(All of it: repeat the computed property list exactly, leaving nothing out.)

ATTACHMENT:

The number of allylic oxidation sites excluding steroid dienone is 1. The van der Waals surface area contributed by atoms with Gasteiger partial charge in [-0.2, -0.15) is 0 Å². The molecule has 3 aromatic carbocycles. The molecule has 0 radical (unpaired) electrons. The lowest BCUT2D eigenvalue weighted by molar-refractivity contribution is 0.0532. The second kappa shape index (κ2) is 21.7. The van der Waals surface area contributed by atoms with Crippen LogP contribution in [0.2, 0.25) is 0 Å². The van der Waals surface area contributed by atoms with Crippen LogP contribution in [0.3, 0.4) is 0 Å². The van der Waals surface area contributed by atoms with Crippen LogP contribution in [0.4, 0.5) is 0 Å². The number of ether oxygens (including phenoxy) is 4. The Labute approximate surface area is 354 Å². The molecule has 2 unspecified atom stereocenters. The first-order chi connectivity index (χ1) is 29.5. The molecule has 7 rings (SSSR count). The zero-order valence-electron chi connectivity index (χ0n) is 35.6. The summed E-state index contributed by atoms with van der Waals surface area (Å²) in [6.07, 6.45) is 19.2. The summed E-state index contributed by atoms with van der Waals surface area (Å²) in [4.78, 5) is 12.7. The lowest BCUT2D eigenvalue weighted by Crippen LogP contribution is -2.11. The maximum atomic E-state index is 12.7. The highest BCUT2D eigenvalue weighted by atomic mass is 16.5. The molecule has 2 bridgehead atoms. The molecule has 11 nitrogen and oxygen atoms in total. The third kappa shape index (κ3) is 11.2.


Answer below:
The number of allylic oxidation sites excluding steroid dienone is 1. The van der Waals surface area contributed by atoms with Gasteiger partial charge in [-0.2, -0.15) is 0 Å². The molecule has 3 aromatic carbocycles. The molecule has 0 radical (unpaired) electrons. The lowest BCUT2D eigenvalue weighted by molar-refractivity contribution is 0.0532. The second kappa shape index (κ2) is 21.7. The van der Waals surface area contributed by atoms with Crippen LogP contribution in [0.2, 0.25) is 0 Å². The van der Waals surface area contributed by atoms with Crippen LogP contribution in [0.3, 0.4) is 0 Å². The van der Waals surface area contributed by atoms with Crippen LogP contribution in [0.4, 0.5) is 0 Å². The number of ether oxygens (including phenoxy) is 4. The Labute approximate surface area is 354 Å². The molecule has 2 unspecified atom stereocenters. The first-order chi connectivity index (χ1) is 29.5. The molecule has 7 rings (SSSR count). The zero-order valence-electron chi connectivity index (χ0n) is 35.6. The summed E-state index contributed by atoms with van der Waals surface area (Å²) in [6.07, 6.45) is 19.2. The summed E-state index contributed by atoms with van der Waals surface area (Å²) in [4.78, 5) is 12.7. The lowest BCUT2D eigenvalue weighted by Crippen LogP contribution is -2.11. The maximum atomic E-state index is 12.7. The highest BCUT2D eigenvalue weighted by atomic mass is 16.5. The molecule has 2 bridgehead atoms. The molecule has 11 nitrogen and oxygen atoms in total. The third kappa shape index (κ3) is 11.2.